Last week I heard my application to be part of The Library of Lost Books project had been accepted.
The project aims to take old, discarded books from the Birmingham Library and rework them to create an exhibition of books for the opening of the new Library of Birmingham in 2013.
Here’s a how-to for setting up the Arduino software to start coding for LilyPad projects. This is taken from a LilyPad Arduino project I created; I thought it might be useful to have this software guide as a separate post from the projects.
This guide is for Mac OS X, but should give a general intro for Windows & Linux too.
This project is to create a bedside light that can switched on or off by moving a book. It uses an accelerometer sewn into the book to measure the book’s movement.
When the book lies flat, the LED lights are off. When the book is tipped up above a 20 degree angle in any direction, the lights fade up to full. To keep the lights on, stand the book upright, or prop up on an angle. To turn the lights off, lie the book flat.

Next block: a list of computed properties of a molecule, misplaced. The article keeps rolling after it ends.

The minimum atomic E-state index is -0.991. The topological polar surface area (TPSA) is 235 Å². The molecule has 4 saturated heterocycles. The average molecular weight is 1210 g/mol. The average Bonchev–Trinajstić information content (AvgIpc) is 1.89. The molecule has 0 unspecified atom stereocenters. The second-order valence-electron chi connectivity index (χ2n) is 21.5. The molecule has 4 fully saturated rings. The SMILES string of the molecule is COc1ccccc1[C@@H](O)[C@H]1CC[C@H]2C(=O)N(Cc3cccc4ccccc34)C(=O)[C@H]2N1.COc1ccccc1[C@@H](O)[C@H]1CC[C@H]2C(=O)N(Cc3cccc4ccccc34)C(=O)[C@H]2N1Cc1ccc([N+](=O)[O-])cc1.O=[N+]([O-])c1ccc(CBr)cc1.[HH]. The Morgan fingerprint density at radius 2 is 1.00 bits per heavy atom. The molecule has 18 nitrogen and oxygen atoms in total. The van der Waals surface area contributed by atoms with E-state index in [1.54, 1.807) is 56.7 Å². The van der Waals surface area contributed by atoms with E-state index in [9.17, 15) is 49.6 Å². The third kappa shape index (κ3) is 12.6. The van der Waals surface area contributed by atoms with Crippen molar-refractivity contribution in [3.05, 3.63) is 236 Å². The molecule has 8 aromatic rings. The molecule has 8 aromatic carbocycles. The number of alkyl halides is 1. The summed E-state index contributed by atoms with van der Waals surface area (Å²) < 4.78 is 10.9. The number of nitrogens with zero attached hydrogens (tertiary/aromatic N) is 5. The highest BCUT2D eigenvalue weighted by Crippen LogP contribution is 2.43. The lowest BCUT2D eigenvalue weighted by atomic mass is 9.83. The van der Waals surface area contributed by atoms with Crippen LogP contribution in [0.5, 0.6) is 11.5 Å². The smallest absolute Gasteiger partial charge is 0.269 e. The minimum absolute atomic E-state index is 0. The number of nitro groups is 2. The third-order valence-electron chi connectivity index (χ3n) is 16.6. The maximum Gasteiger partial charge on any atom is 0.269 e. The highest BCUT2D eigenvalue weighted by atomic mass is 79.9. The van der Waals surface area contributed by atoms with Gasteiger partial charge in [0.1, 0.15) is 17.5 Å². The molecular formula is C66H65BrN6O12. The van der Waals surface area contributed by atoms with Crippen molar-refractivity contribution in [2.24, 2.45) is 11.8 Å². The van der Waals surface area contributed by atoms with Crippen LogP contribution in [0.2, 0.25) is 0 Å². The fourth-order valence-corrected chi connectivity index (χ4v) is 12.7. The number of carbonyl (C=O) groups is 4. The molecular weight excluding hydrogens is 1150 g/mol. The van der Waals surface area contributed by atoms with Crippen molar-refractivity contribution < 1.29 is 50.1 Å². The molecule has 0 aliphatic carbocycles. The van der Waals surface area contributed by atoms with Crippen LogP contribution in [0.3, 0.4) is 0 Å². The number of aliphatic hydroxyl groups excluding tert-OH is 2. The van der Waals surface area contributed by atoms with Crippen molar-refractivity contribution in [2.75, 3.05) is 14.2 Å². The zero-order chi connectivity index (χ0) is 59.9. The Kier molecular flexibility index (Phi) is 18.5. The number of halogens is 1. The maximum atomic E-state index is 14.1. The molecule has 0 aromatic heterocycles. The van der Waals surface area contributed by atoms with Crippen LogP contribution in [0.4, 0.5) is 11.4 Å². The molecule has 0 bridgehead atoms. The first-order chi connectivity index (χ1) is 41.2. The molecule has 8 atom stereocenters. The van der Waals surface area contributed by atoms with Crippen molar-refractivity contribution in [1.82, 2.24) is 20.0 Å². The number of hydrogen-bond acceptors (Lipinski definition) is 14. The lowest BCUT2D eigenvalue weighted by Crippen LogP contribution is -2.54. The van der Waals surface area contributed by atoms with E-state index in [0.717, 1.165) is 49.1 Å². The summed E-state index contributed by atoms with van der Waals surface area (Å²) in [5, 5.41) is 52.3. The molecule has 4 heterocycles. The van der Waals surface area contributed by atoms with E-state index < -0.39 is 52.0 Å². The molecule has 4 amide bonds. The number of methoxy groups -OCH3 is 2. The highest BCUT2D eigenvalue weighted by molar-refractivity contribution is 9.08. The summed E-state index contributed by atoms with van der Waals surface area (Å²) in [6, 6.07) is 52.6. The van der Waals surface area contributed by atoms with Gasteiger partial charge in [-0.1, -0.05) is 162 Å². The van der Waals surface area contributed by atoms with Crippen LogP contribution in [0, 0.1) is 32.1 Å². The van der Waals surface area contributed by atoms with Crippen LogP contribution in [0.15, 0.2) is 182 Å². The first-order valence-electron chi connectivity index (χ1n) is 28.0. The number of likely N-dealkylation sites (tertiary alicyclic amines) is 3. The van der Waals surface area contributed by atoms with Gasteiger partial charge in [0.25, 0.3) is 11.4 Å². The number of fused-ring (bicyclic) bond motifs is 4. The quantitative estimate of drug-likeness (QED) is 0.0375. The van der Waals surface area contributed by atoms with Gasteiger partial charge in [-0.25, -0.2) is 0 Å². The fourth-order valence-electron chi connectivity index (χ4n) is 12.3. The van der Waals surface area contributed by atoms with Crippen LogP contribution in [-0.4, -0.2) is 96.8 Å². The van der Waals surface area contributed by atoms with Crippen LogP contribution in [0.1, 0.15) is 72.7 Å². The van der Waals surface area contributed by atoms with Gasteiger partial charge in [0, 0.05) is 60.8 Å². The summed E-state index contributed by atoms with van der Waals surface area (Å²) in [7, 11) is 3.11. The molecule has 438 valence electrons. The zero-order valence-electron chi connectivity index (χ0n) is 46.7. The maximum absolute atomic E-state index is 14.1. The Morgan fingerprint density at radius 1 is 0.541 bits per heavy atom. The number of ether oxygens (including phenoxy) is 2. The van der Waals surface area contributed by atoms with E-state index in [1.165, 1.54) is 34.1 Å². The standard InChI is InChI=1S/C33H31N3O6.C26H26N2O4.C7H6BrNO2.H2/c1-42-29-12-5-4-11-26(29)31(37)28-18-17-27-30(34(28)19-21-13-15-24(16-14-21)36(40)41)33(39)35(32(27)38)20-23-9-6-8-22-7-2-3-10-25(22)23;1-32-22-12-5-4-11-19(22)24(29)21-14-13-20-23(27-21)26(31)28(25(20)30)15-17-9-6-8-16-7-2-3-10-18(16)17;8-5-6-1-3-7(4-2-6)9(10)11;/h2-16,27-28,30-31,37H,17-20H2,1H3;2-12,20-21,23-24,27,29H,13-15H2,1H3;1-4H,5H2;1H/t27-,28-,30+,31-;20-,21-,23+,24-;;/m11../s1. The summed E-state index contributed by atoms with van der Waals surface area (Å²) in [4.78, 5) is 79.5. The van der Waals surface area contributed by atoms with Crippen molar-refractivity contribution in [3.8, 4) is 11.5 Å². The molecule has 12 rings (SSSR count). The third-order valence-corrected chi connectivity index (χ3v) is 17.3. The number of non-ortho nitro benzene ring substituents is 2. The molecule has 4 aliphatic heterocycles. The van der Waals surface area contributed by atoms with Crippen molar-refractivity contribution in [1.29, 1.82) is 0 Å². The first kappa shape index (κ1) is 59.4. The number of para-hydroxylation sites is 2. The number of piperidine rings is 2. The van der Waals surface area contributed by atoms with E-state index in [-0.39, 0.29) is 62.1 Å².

This project uses a temperature sensor and five LEDs sewn into a wrist warmer to respond to ambient temperature.
If the temperature drops below 12°C, the lights start fading in and out. If the temperature is 1°C or below, the lights twinkle.
This guide is written for Mac OS X.
(tl;dr: Wrist warmers are practical warming devices, they can also tell you when it’s cold enough to wear them, through the application of pretty twinkling lights.)
The project I’m working on currently uses a LilyPad Arduino – a programmable, wearable Arduino for clothing. It involves no soldering, but instead, sewing with conductive thread to complete circuits.
Here’s a collection of links I’ve found useful for getting started.